One of Thames Water’s most spectacular structures – hidden under ancient woodland in London – was revealed in all its Victorian glory during maintenance work recently.
High Beech, an underground reservoir in the middle of Epping Forest, was built in 1887 and normally stores 10 million litres of treated water before it is pumped to the taps of 18,000 customers across the region.
At four metres deep and covering an area of 2,800 sq metres, the arched Victorian structure was drained to allow engineers to carry out £100,000 worth of maintenance ahead of the festive period.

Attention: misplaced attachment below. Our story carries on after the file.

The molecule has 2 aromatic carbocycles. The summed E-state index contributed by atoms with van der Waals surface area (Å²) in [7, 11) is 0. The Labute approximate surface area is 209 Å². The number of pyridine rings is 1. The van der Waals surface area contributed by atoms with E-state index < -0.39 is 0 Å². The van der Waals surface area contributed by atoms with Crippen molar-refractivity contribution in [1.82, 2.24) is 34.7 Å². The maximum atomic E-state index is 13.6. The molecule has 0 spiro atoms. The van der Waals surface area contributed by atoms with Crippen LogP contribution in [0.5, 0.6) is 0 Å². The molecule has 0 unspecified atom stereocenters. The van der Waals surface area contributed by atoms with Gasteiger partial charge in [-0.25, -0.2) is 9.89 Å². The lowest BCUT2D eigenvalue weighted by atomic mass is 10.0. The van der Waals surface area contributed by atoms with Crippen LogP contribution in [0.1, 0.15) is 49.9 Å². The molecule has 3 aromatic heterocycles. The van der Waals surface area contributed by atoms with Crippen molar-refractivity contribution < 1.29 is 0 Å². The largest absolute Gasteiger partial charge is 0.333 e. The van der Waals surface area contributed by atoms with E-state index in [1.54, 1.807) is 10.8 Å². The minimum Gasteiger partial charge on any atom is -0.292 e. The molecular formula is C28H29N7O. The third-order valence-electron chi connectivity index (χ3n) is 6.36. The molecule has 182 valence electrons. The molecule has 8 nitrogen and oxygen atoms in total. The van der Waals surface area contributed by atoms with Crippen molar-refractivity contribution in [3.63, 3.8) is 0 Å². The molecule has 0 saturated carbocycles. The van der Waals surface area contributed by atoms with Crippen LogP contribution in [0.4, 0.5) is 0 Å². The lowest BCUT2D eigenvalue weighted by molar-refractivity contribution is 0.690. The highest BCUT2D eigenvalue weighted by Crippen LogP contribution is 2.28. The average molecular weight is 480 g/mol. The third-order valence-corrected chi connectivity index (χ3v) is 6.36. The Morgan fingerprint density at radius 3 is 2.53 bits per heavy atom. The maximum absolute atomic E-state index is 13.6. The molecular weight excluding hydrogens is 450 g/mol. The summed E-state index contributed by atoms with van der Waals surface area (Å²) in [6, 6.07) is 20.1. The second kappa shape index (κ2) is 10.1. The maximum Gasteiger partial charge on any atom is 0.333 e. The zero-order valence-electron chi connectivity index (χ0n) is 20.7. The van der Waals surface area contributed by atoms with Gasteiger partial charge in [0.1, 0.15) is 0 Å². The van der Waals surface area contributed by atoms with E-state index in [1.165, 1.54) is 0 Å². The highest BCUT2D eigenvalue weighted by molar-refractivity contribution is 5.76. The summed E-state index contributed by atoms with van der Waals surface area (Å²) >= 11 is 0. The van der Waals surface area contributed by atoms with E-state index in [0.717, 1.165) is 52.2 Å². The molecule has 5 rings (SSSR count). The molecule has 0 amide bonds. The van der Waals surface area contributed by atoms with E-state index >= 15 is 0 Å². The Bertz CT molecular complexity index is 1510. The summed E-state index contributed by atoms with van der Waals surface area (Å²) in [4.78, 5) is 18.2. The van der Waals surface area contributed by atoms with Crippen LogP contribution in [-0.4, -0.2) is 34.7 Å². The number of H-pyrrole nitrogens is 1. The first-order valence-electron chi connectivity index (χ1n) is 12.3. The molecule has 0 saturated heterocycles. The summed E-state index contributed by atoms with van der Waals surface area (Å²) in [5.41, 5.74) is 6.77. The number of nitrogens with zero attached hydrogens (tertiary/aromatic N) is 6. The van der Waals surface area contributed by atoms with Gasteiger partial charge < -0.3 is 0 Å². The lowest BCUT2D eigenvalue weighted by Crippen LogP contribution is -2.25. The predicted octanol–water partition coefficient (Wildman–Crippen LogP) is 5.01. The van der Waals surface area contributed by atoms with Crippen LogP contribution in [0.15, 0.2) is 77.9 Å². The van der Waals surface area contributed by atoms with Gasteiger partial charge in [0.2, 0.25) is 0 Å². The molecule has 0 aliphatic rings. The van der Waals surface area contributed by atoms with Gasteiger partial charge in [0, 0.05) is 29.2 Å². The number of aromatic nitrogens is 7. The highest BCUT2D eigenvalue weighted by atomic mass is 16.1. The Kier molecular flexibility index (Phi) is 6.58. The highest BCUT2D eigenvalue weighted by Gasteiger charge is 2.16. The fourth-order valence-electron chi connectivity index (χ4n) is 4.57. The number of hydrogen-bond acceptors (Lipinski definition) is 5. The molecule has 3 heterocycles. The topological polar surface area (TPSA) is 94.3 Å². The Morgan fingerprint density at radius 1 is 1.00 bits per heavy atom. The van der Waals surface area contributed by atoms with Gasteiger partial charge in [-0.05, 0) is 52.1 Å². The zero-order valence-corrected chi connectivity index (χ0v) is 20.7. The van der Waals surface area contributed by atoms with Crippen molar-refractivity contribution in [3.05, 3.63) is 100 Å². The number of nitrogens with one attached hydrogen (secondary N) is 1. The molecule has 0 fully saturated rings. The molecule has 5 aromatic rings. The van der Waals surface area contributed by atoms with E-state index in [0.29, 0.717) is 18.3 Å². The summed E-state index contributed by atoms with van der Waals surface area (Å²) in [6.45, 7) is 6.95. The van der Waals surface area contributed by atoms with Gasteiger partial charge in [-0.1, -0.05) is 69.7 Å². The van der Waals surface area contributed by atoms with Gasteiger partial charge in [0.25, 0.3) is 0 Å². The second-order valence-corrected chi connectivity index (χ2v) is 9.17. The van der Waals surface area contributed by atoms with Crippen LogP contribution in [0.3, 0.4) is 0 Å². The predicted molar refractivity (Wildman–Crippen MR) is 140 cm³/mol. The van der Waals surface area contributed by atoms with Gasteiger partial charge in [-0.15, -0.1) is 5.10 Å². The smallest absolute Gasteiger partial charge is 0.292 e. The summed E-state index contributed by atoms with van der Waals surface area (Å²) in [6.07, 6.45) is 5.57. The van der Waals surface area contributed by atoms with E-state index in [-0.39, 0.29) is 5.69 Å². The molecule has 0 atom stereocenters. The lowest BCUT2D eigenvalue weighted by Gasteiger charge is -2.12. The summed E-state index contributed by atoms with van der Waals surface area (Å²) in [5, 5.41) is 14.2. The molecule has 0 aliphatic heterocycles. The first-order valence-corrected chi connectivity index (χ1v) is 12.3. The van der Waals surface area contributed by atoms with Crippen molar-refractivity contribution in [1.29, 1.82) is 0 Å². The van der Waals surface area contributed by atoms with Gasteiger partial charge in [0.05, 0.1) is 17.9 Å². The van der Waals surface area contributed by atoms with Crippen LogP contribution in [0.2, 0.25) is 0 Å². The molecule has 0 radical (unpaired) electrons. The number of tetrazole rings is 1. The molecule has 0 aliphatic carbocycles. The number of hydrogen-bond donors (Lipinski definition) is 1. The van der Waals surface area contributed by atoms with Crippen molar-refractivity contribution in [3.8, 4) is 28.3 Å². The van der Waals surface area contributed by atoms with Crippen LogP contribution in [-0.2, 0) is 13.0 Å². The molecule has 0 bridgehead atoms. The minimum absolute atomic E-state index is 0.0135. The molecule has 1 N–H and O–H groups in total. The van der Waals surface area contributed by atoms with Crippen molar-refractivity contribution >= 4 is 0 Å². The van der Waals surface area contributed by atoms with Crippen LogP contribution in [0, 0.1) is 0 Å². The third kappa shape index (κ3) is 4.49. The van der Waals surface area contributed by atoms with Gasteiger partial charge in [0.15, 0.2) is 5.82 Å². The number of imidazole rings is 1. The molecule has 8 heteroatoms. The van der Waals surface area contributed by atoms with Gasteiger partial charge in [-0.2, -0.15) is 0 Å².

Diane Barlow, of Thames Water’s water production operational excellence team, said that “The reservoir was in pretty good condition considering it’s more than 130 years old. The attention to detail and beautiful craftsmanship of the Victorians who built it never ceases to amaze us.”
With the main reservoir out of action, a reserve tank ensured supplies were maintained.